Tolton, the nation’s first African American priest, is among eight individuals whose heroic virtues were confirmed by Pope Francis
Pope Francis advanced the Cause for Sainthood of The Servant of God Rev. Augustus Tolton and seven others on June 11, 2019 by signing decrees issued by the Vatican Congregation for the Causes of Saints regarding eight causes for canonization. Tolton, a former slave and first African American diocesan priest in the United States, founded the first African American Catholic parish in Chicago.
Upon the promulgation of this decree by the pope, Tolton is deemed “Venerable,” which formally recognizes he lived the theological virtues of faith, hope and charity and the cardinal virtues of prudence, justice, fortitude, and temperance at a heroic level.
“We welcome this news from the Holy Father on the advancement of Fr. Tolton’s cause for sainthood,” said Cardinal Blase J. Cupich, archbishop of Chicago. “Fr. Tolton’s holiness comes from his patient suffering, his brave spirit and his pastoral heart for all who came to him. His struggles to become a priest and his remarkable service to God’s People are admirable examples, particularly in these times of the value and dignity of every person. I am grateful to Bishop Joseph N. Perry for his work as the diocesan postulator for the Tolton cause.”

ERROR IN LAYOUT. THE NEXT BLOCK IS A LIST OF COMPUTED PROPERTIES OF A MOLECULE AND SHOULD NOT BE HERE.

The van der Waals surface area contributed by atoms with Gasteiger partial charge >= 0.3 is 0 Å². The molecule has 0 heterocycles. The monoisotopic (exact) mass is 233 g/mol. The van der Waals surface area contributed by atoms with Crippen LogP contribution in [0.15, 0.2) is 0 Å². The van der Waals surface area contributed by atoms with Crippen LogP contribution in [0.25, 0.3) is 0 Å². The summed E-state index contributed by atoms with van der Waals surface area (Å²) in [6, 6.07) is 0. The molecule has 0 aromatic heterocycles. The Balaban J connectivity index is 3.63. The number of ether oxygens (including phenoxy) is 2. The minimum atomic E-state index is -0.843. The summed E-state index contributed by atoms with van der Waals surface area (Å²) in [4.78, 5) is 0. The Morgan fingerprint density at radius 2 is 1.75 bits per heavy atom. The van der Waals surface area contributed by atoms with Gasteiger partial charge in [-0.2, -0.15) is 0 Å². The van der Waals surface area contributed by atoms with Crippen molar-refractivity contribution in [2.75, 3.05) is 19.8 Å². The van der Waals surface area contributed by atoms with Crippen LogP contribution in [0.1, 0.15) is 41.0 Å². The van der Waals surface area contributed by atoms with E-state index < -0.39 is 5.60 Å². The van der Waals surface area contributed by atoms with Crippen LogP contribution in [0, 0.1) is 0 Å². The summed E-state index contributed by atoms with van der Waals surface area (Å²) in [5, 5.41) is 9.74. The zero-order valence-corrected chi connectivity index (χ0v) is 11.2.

Once it is confirmed that one miracle has been granted by God through the intercession of Tolton, he will be declared “Blessed.” A second miracle may be required for canonization.
Born the son of slaves in Missouri, Tolton studied for priesthood in Rome as no American seminary would accept a man of his race. Ordained in 1886 in the Basilica of St. John Lateran for the Diocese of Alton, Ill. (now Springfield), he served his first three years as a priest in that diocese in Quincy at a church for Black Catholics. At the invitation of Archbishop Pat- rick Feehan, he came to Chicago in 1889 to labor among a small community of Black Catholics, later starting a new parish, St. Monica at 36th and Dearborn Streets. He led St. Monica Parish until his passing in 1897 at the age of 43 of a heatstroke.
To learn more about Tolton’s cause for sainthood, visit www.toltoncanonization.org.